Amazon S3, Elgg and external file handling

November 30, 2006 | 2 comments

For the last couple of days I’ve been playing with two things:

  • An API to allow you to use external file services with your Elgg site
  • Amazon’s Simple Storage Service

Amazon S3 is a simple grid storage service with REST and SOAP interfaces. Essentially it means that you don’t need to worry about hard disk space: you pay 20 cents per Gb, plus transfer fees, and get as much contiguous space as you need.

I’ve got S3 up and running on a test site, and it’s both reliable and quick. Obviously for some tasks you don’t want to be grabbing files from an external server all the time, so Elgg will cache files it handles (for a default of an hour). Nonetheless, it’ll allow you to run vast sites on the Elgg platform at a fraction of the cost.

The S3 plugin just slots into your /mod/ folder. I’ll make it available under the GPL soon.

Meanwhile, if you want, you can now write plugins that easily send files elsewhere. There are several steps to this.

Let’s say we want to carve our files into stone using some stonewriting functions we’ve defined elsewhere. Correspondingly, we’re creating a plugin called /mod/stonewriter/.

Every plugin needs a lib.php in its folder, so create that. The function [plugin-name]_pagesetup() is required in every plugin, so create that – however, we’re not writing anything to the screen, so leave it blank:

function stonewriter_pagesetup() {
}

However, we want to attach ourselves to the file events create (which occurs for a file when it’s been uploaded) and delete (which occurs when it’s about to be deleted). Let’s say we’ll call functions called stonewriter_create() and stonewriter_delete() (for convenience). We can do that with the lines:

listen_for_event("file","create","stonewriter_create");
listen_for_event("file","delete","stonewriter_delete");

(If you wanted, for other purposes, you could also listen for events on objects of type weblog_post and weblog_comment.)

We also want all the files we upload to be written to stone, so we’ll set the default file handler to stonewriter. Additionally, when a file is downloaded by the user in stone tablet form, we’ll use a function called stonewriter_download to return the content.

$CFG->files->default_handler = "stonewriter";
$CFG->files->handler["stonewriter"] = "stonewriter_passthru";

This all goes into the stonewriter_init() function, which is called on page initialisation. So in total we have:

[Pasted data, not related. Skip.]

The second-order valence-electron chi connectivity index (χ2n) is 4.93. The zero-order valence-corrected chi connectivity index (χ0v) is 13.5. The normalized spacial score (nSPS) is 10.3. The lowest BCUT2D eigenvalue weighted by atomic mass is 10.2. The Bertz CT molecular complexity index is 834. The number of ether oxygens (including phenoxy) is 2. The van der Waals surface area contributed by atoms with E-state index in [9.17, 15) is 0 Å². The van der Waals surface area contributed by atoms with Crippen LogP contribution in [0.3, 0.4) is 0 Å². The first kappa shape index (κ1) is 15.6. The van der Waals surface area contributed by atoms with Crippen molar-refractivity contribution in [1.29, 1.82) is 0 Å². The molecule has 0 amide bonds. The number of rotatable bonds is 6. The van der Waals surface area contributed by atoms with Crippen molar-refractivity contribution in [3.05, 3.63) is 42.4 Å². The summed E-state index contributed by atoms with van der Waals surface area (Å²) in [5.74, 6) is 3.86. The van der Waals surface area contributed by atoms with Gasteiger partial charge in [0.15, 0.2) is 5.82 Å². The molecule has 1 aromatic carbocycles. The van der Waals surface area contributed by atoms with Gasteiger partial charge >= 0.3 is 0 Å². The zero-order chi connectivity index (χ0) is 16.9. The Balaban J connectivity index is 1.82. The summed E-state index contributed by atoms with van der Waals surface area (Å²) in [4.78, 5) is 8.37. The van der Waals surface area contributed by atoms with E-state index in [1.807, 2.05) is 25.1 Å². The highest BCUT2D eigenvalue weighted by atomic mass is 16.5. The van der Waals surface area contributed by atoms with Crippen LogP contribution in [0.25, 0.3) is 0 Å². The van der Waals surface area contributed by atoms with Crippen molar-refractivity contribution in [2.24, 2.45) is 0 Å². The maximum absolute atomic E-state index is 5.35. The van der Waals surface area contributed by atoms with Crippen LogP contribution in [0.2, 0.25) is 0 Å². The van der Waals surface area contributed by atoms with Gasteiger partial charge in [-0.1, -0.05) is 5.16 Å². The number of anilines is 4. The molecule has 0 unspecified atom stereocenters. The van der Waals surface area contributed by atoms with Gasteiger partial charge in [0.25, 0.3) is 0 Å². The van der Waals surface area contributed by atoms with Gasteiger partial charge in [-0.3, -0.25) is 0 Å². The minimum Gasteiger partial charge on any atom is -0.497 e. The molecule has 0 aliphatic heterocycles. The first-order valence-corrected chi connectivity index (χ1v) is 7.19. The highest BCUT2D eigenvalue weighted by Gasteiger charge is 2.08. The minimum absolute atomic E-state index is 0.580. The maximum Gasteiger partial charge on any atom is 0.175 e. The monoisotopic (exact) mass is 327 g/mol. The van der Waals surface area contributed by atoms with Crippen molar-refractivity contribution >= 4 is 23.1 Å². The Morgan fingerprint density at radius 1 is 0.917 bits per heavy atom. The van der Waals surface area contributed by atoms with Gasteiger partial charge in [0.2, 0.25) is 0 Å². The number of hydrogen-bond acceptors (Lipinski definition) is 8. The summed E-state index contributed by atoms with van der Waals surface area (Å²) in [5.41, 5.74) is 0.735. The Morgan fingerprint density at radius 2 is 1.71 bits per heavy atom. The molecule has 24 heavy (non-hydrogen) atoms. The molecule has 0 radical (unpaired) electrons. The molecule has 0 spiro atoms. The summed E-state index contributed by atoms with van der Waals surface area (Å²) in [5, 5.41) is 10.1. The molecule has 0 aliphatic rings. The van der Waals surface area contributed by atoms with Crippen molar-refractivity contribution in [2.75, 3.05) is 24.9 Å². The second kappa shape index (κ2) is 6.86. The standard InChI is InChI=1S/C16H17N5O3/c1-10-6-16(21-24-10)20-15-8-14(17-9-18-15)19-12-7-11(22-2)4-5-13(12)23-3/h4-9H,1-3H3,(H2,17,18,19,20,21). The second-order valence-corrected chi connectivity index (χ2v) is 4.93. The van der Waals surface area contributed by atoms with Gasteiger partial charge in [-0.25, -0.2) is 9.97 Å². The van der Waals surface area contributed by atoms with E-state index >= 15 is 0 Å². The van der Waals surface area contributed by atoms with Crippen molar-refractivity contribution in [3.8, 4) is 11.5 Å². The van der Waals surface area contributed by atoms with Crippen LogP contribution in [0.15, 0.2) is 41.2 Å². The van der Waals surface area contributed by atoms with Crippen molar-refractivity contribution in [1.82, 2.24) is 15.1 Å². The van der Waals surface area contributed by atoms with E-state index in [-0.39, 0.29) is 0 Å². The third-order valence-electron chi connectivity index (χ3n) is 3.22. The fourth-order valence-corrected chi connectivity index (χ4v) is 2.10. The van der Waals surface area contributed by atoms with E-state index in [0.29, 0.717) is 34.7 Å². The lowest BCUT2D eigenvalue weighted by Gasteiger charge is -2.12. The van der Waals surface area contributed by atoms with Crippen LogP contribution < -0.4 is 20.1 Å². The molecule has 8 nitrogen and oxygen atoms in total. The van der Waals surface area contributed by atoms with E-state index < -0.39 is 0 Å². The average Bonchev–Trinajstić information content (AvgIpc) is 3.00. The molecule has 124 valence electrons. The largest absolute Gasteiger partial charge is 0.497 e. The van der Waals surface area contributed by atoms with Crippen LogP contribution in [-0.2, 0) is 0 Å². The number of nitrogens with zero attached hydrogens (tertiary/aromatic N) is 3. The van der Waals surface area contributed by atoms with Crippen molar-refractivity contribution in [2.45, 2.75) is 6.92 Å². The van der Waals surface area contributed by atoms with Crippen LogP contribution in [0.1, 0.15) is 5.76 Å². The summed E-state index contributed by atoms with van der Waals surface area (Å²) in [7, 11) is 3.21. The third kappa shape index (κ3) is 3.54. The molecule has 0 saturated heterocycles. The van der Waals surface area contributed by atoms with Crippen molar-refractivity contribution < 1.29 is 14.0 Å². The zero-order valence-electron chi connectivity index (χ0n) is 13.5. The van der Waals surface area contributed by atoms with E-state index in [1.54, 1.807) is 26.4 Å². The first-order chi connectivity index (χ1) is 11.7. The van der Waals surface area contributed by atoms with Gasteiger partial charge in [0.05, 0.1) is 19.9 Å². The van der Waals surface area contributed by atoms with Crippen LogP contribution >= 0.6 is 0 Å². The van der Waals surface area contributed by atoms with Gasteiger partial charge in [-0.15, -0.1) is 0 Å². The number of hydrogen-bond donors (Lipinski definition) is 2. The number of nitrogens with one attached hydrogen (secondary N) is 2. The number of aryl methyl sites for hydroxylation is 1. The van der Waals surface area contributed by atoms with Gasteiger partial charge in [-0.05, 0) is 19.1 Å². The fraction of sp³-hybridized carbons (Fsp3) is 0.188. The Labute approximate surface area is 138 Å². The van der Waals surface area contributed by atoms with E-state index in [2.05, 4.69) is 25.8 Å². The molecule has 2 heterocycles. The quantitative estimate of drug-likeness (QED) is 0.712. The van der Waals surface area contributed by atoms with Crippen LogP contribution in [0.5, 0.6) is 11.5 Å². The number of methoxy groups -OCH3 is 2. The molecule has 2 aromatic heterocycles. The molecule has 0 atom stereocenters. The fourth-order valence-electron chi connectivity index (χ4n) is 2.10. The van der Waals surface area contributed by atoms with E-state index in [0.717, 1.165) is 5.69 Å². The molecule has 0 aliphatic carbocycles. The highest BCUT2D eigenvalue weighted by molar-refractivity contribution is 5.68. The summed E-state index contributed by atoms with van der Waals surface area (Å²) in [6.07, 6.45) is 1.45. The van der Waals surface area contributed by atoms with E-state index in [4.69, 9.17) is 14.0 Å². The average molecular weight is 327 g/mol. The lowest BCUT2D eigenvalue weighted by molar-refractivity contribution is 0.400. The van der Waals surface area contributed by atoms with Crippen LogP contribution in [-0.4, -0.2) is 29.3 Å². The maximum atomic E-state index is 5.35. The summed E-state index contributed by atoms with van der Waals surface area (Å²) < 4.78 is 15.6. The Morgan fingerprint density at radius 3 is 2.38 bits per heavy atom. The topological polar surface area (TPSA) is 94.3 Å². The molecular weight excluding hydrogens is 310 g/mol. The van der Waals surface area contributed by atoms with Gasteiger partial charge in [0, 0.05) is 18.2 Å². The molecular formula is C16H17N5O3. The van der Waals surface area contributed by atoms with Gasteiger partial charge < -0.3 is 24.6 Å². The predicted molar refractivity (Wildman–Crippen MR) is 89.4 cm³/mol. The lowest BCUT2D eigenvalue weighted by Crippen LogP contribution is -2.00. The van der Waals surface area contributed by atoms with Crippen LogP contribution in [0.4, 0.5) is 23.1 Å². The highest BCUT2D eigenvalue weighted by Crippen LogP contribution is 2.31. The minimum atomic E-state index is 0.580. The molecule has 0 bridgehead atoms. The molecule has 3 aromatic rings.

function stonewriter_init() {

global $CFG; // We need access to $CFG so we can set the handler
listen_for_event("file","create","stonewriter_create");
listen_for_event("file","delete","stonewriter_delete");
$CFG->files->default_handler = "stonewriter";
$CFG->files->handler["stonewriter"] = "stonewriter_passthru";

}

Next, let’s write that stonewriter_create function. Functions called using the event handler always take three parameters: $object_type (a string, which will be “file” in this case); $event (another string, eg “create”); $object (a structure that represents the file as Elgg stores it in its database). You always need to return the $object with any modifications. In this case we’ll also delete the uploaded file from the Elgg filesystem, because it doesn’t need to sit there once we’ve written it to stone tablets.

function stonewriter_create($object_type, $event, $object) {
global $CFG;
write_file_to_stone($object);
@unlink($CFG->dataroot . $object->location);
$object->handler = "stonewriter";
return $object;
}

And the corresponding delete function:

function stonewriter_delete($object_type, $event, $object) {
delete_stone_tablet($object);
return $object;
}

Our final task is now to write the function that will be called when we want to get the contents of our stone tablets. The file library will call it with the location of the file in $file->location as a parameter:

function stonewriter_passthru($filename) {
$tablet_contents = get_tablet_with_filename($filename);
return $tablet_contents;
}

And that’s it. I’ve used these hooks to build the S3 plugin using Neurofuzzy’s S3 class, so there isn’t a lot of actual Amazon handling to do.

Even without the file handling, there are clearly lots of things you can do with the event API. One possibility is to alter the contents of a blog post by replacing certain codes with something that’s been defined by your plugin – you might want to write an emoticon plugin, for example. There are plenty of other examples.

This API is in the latest SVN version of Elgg, and we’ll make a new release within the next week. Watch this space.

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2 Comments

  1. This ‘looks’ like what I’m hoping to do. I want to put all my profile images on to S3 and serve them off cloud front and skip Elgg altogether.

    However, I can’t work out what you mean by stone tablet?

    Thanks
    Tom

    Tom June 17, 2009 (11:56 am)
  2. “Stone tablet” was a way of saying “you can include any storage method here”. I literally meant carving data into stone as a facetious example.

    This blog post was based around the old Elgg architecture, but the new Elgg architecture supports this too. I’m no longer working on Elgg, but I recommend you ask in the Elgg community or hit up Marcus Povey with your question.

    Ben Werdmuller June 17, 2009 (11:58 am)

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